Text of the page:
As it is currently designed and implemented, the registration policies do not advance their avowed goal, i.e. the promotion and enhancement of national security. There is a tenuous relationship between the targeted groups (non-immigrant male visitors over the age of 16) and likely terrorists. For example, several of the participants in the terror attacks on 9/11 were lawful permanent residents, and at least one naturalized citizen has been connected to Al Quaeda. However, both permanent residents and citizens are exempt from the registration requirement. Women are also exempt, and yet there is increasing evidence that females are almost as likely to be involved in terrorist activity as their male counterparts. Furthermore, the registration program is voluntary in nature, leading to the conclusion that those who are actually involved in subversive activity will not make themselves available for fingerprinting, photographing and questioning by the authorities.
On December 23, 2002, Senators Feingold and Kennedy, along with Representative John Conyers sent a letter to the Department of Justice stating in pertinent part as follows:
We have grave doubts about whether the INS's implementation of NSEERS has struck the proper balance between securing our borders on the one hand and respecting the civil liberties of foreign students, business people and visitors who have come to our national legally on the other. Rather, this special registration program appears to be a component of a second wave of roundups and detentions of Arab and Muslim males disguised as a perfunctory registration requirement.
Our country has been the victim of a ruthless act of terror, perpetrated by individuals who had no respect for the power and majesty of the United States Constitution and the benefits which it bestows upon her citizens. Unfortunately, many of those who are attempting to comply with this country's laws by making themselves available for voluntary registration are being denied even the most minimum level of due process, in violation of the letter and spirit of the laws. Let us hope that those who have been charged with implementing NSEERS will be more consistent in their actions, less arbitrary in their adjudications, and fully cognizant of the magnitude of their responsibility, to both the registrants, and to the Constitution.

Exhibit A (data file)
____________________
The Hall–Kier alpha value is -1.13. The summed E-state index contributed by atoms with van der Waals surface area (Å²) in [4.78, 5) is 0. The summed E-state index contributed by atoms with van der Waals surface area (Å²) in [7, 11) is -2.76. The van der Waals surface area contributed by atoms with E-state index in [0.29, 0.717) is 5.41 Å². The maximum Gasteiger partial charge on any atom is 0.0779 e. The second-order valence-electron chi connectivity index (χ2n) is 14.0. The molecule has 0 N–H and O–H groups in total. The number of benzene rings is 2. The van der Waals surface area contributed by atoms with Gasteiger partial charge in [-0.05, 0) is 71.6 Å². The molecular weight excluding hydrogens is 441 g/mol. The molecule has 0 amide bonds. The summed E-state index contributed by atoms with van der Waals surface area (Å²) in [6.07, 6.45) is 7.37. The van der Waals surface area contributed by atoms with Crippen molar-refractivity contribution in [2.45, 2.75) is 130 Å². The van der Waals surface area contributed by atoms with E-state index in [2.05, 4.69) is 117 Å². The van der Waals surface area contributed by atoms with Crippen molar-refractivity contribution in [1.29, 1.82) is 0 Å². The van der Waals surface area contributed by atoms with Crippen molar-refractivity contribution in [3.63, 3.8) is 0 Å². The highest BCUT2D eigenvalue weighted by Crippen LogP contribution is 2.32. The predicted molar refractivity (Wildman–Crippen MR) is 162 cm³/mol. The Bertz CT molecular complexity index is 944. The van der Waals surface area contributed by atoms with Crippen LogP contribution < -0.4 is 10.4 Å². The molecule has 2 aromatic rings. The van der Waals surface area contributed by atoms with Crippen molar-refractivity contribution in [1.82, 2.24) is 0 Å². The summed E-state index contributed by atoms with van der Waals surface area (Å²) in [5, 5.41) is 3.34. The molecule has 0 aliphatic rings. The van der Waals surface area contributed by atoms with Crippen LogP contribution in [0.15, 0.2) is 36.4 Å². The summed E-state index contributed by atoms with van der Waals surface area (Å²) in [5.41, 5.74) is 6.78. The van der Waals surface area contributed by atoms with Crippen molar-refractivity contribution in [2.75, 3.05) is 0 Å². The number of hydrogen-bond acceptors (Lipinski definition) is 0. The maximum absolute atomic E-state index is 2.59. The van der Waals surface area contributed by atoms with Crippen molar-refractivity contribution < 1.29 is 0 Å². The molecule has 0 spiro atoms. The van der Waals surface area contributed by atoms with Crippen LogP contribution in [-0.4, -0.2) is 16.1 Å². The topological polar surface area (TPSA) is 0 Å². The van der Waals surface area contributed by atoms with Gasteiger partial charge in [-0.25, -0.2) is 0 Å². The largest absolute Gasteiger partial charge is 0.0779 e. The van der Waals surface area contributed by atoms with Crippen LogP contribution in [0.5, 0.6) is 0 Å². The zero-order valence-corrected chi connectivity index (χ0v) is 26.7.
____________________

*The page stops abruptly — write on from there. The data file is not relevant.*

About The Author
Christine Flowers is employed by Joseph M. Rollo and Associates, P.C. in
Philadelphia, Pennsylvania. The firm provides a complete range of
immigration services and specializes in family and employment-based
petitions, asylum and deportation. Ms. Flowers is currently co-chair of the
asylum liaison committee for the Philadelphia Chapter of the American
Immigration Lawyers Association, and has written and lectured frequently on
immigration in the Philadelphia area. She is a 1983 graduate of Bryn Mawr
College and a 1987 graduate of Villanova Law School. The firm can be reached
The opinions expressed in this article do not necessarily reflect the opinion of ILW.COM.